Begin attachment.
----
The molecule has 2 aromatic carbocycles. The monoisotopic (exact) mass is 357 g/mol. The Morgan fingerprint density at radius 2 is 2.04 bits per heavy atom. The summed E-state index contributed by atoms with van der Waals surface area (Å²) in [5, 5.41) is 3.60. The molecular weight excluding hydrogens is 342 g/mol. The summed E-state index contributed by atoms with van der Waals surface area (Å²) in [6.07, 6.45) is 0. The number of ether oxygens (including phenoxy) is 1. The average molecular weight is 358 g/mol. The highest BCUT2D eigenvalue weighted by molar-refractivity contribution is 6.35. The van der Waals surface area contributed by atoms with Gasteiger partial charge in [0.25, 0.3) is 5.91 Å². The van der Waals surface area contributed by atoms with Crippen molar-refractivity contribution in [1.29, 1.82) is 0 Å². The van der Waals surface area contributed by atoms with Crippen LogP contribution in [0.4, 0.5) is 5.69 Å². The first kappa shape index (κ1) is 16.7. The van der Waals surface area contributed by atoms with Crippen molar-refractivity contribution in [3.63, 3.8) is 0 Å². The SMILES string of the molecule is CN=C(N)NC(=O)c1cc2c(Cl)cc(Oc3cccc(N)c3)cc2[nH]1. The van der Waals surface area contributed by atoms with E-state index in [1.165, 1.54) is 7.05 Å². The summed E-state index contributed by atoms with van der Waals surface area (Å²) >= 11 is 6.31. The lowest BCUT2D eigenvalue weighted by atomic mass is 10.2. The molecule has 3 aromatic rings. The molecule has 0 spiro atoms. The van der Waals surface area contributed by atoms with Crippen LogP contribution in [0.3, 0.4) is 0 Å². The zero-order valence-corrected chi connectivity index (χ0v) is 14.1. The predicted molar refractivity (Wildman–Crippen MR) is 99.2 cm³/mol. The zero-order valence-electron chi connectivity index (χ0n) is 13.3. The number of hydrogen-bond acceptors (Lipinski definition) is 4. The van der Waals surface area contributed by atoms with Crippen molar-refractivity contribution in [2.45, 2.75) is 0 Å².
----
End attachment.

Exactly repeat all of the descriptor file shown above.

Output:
The molecule has 2 aromatic carbocycles. The monoisotopic (exact) mass is 357 g/mol. The Morgan fingerprint density at radius 2 is 2.04 bits per heavy atom. The summed E-state index contributed by atoms with van der Waals surface area (Å²) in [5, 5.41) is 3.60. The molecular weight excluding hydrogens is 342 g/mol. The summed E-state index contributed by atoms with van der Waals surface area (Å²) in [6.07, 6.45) is 0. The number of ether oxygens (including phenoxy) is 1. The average molecular weight is 358 g/mol. The highest BCUT2D eigenvalue weighted by molar-refractivity contribution is 6.35. The van der Waals surface area contributed by atoms with Gasteiger partial charge in [0.25, 0.3) is 5.91 Å². The van der Waals surface area contributed by atoms with Crippen molar-refractivity contribution in [1.29, 1.82) is 0 Å². The van der Waals surface area contributed by atoms with Crippen LogP contribution in [0.4, 0.5) is 5.69 Å². The first kappa shape index (κ1) is 16.7. The van der Waals surface area contributed by atoms with Crippen molar-refractivity contribution in [3.63, 3.8) is 0 Å². The SMILES string of the molecule is CN=C(N)NC(=O)c1cc2c(Cl)cc(Oc3cccc(N)c3)cc2[nH]1. The van der Waals surface area contributed by atoms with E-state index in [1.165, 1.54) is 7.05 Å². The summed E-state index contributed by atoms with van der Waals surface area (Å²) >= 11 is 6.31. The lowest BCUT2D eigenvalue weighted by atomic mass is 10.2. The molecule has 3 aromatic rings. The molecule has 0 spiro atoms. The van der Waals surface area contributed by atoms with Crippen LogP contribution in [0.3, 0.4) is 0 Å². The zero-order valence-corrected chi connectivity index (χ0v) is 14.1. The predicted molar refractivity (Wildman–Crippen MR) is 99.2 cm³/mol. The zero-order valence-electron chi connectivity index (χ0n) is 13.3. The number of hydrogen-bond acceptors (Lipinski definition) is 4. The van der Waals surface area contributed by atoms with Crippen molar-refractivity contribution in [2.45, 2.75) is 0 Å².